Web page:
8 Dirty Secrets Of The Security Industry

I just read this article called 8 Dirty Secrets Of The Security Industry, which seems pretty nasty. Let’s briefly have a look at them:

  • Vendors do not need to be ahead of the hackers; they only need to be ahead of the buyer: Wow, this is a bad statement – but how true is it? It might be true. Something I see from time to time: Companies that are making money with the bad things happening tend to reveal the threads and offer immediately the vaccination. So, how true is this statement?

  • Antivirus certifications do not require or test for Trojans: I am not an AV specialist but to me these certifications are similar to the crash tests with cars: The vendors exactly know how the crash test is done, therefore the car can be prepared accordingly. Unfortunately the real accident does not follow the rules of the crash test… Does this mean they are useless? No, I think there is a certain value in these test but it shall be looked at with care.

  • There is no perimeter: Wow, what news J – if you read my blog over the last few months, you realized that this is one of the themes I am promoting since quite some time. Just as an example: Are you ready for your users of the (near) future?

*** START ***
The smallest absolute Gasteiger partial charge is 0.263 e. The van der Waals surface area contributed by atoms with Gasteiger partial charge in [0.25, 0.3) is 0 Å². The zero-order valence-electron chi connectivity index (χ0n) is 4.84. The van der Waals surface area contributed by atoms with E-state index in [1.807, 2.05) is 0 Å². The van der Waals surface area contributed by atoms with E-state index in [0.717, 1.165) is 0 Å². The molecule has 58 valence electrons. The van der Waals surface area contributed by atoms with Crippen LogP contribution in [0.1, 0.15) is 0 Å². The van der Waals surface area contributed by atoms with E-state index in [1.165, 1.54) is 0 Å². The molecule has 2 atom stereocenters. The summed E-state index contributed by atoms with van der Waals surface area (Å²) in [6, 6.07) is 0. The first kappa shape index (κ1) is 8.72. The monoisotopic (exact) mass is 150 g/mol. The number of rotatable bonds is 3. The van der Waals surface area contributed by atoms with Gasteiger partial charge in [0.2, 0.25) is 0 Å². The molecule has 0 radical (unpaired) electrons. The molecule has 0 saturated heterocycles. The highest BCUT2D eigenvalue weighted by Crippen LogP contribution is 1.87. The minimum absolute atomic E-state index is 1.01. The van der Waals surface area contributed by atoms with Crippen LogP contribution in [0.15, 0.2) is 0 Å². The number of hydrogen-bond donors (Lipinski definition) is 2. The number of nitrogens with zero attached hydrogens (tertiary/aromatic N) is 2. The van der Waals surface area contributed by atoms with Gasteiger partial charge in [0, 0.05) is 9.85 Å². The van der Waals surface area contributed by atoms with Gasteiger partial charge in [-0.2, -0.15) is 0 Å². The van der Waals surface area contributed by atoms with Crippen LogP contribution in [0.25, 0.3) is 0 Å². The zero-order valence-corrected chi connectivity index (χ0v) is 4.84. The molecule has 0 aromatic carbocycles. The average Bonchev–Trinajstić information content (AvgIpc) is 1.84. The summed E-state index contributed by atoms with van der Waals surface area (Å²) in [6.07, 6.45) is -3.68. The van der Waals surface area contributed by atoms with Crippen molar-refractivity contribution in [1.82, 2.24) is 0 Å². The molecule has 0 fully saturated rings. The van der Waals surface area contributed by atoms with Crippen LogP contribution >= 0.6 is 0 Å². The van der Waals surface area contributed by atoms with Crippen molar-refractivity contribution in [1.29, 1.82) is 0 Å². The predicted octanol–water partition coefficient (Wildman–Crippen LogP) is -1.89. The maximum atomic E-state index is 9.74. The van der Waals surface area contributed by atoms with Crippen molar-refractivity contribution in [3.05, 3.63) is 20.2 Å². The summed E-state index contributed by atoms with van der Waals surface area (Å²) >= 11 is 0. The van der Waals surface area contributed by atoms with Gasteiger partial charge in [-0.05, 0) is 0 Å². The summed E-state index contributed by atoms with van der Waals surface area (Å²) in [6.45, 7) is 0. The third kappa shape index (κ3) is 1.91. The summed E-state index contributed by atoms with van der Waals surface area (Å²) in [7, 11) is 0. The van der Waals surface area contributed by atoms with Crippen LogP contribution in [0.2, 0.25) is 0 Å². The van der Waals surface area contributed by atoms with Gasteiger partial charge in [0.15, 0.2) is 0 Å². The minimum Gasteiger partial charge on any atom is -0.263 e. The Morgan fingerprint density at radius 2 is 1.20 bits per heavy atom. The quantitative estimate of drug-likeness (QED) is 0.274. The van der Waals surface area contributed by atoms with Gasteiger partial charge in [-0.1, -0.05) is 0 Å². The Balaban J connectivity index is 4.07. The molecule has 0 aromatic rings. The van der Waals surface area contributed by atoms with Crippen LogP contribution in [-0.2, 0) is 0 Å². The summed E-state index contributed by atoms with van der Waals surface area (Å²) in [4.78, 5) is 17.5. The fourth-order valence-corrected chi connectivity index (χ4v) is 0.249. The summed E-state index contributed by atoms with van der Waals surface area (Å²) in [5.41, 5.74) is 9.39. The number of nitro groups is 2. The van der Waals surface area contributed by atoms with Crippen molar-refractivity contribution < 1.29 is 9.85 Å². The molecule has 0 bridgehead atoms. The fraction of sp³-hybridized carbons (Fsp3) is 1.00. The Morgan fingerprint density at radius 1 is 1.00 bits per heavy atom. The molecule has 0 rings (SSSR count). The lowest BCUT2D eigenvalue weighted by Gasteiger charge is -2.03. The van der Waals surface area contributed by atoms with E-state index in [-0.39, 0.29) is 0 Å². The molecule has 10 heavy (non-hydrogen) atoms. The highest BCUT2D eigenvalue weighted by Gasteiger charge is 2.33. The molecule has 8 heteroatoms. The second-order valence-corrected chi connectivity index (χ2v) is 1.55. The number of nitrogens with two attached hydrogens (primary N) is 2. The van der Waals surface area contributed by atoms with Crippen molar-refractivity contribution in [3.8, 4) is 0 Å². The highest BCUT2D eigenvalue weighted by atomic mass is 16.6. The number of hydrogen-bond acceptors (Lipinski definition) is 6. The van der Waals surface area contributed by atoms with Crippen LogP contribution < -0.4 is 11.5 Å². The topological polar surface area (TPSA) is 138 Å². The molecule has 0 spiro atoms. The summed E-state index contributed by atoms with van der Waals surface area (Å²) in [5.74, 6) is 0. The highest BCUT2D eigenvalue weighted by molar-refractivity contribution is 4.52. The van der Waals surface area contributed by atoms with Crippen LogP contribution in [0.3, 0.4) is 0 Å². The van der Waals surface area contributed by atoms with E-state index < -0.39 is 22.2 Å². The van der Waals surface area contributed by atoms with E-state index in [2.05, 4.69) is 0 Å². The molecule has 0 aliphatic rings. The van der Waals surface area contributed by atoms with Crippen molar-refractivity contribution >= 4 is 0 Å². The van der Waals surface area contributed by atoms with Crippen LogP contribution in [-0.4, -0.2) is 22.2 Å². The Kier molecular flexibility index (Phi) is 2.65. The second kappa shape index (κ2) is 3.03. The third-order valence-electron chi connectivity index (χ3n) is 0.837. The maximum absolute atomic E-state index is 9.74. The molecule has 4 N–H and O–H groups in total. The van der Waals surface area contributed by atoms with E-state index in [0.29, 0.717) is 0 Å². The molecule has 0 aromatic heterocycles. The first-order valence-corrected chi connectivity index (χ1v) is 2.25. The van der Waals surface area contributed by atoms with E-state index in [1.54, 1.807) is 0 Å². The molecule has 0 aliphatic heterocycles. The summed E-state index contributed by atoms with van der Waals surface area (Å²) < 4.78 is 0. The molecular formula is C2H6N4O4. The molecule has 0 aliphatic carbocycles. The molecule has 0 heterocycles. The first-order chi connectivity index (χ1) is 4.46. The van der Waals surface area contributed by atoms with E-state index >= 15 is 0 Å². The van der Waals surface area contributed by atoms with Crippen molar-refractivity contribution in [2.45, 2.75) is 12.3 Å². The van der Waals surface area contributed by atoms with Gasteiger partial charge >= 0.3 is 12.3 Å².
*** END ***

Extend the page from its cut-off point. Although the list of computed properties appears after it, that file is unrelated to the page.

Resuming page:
• Risk assessment threatens vendors: This is similar to a statement like “a knowledgeable buyer threatens the vendor”. I think that if you have a vendor that wants to partner with you instead of just looking for the immediate gain, this should not be a problem for the vendor. I am always claiming that you should do your homework and do risk management.

  • There’s more to risk than weak software: This is clear as well and we are often talking of the Layer 8-problem: the user!

  • Compliance threatens security: This is an interesting statement as a lot of companies think that if they are compliant to xyz they are secure! Nonsense. If you are compliant, you are compliant – that’s it (you might quote me on this J). It reminds me of the ISO 9000 wave a few years ago where every software development department wanted to become ISO 9000 compliant. What I sometimes saw was just a better documented mess and not really a streamlined process. Once they cleaned up AND documented, ISO 9000 made a hell lot of sense. So, it might help to show you the way but it is not the ultimate goal.

  • Vendor blind spots allowed for the “Storm” botnet

  • Security has grown well past the “do it yourself” stage: Not everybody understood that yet when I look to a lot of customers. Somebody is just doing security as a side-job and this will not work! It is a job for a Subject Matter Expert (might be one with a certification – what about compliance?) – unless you have nothing to protect J

To me, these 8 points are neither dirty nor secrets but definitely interesting to look at.